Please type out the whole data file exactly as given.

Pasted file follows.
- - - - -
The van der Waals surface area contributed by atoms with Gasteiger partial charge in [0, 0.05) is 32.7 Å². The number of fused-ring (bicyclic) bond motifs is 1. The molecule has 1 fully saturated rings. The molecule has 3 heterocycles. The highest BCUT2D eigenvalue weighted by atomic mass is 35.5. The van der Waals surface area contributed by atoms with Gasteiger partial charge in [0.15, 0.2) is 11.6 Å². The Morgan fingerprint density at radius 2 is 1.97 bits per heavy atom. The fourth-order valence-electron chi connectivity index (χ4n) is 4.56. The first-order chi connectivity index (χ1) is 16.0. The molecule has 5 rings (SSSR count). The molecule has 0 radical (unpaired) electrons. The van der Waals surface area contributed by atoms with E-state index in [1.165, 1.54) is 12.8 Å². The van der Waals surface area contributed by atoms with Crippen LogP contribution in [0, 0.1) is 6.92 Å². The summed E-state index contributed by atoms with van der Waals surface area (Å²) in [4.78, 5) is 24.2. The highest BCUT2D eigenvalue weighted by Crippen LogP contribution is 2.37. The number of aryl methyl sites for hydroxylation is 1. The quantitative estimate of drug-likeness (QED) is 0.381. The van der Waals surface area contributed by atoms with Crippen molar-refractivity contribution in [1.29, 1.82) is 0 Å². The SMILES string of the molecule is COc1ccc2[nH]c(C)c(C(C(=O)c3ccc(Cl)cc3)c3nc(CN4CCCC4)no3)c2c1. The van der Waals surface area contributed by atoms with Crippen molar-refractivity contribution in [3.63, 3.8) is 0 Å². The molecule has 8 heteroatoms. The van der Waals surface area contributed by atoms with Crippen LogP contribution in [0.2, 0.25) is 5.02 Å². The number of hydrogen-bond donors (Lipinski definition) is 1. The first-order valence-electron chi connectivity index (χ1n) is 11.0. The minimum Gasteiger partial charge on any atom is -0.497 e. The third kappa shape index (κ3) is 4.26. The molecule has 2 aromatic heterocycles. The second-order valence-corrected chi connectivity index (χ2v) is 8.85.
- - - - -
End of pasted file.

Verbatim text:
The van der Waals surface area contributed by atoms with Gasteiger partial charge in [0, 0.05) is 32.7 Å². The number of fused-ring (bicyclic) bond motifs is 1. The molecule has 1 fully saturated rings. The molecule has 3 heterocycles. The highest BCUT2D eigenvalue weighted by atomic mass is 35.5. The van der Waals surface area contributed by atoms with Gasteiger partial charge in [0.15, 0.2) is 11.6 Å². The Morgan fingerprint density at radius 2 is 1.97 bits per heavy atom. The fourth-order valence-electron chi connectivity index (χ4n) is 4.56. The first-order chi connectivity index (χ1) is 16.0. The molecule has 5 rings (SSSR count). The molecule has 0 radical (unpaired) electrons. The van der Waals surface area contributed by atoms with E-state index in [1.165, 1.54) is 12.8 Å². The van der Waals surface area contributed by atoms with Crippen LogP contribution in [0, 0.1) is 6.92 Å². The summed E-state index contributed by atoms with van der Waals surface area (Å²) in [4.78, 5) is 24.2. The highest BCUT2D eigenvalue weighted by Crippen LogP contribution is 2.37. The number of aryl methyl sites for hydroxylation is 1. The quantitative estimate of drug-likeness (QED) is 0.381. The van der Waals surface area contributed by atoms with Crippen molar-refractivity contribution in [1.29, 1.82) is 0 Å². The SMILES string of the molecule is COc1ccc2[nH]c(C)c(C(C(=O)c3ccc(Cl)cc3)c3nc(CN4CCCC4)no3)c2c1. The van der Waals surface area contributed by atoms with Crippen molar-refractivity contribution in [3.63, 3.8) is 0 Å². The molecule has 8 heteroatoms. The van der Waals surface area contributed by atoms with Crippen LogP contribution in [0.2, 0.25) is 5.02 Å². The number of hydrogen-bond donors (Lipinski definition) is 1. The first-order valence-electron chi connectivity index (χ1n) is 11.0. The minimum Gasteiger partial charge on any atom is -0.497 e. The third kappa shape index (κ3) is 4.26. The molecule has 2 aromatic heterocycles. The second-order valence-corrected chi connectivity index (χ2v) is 8.85.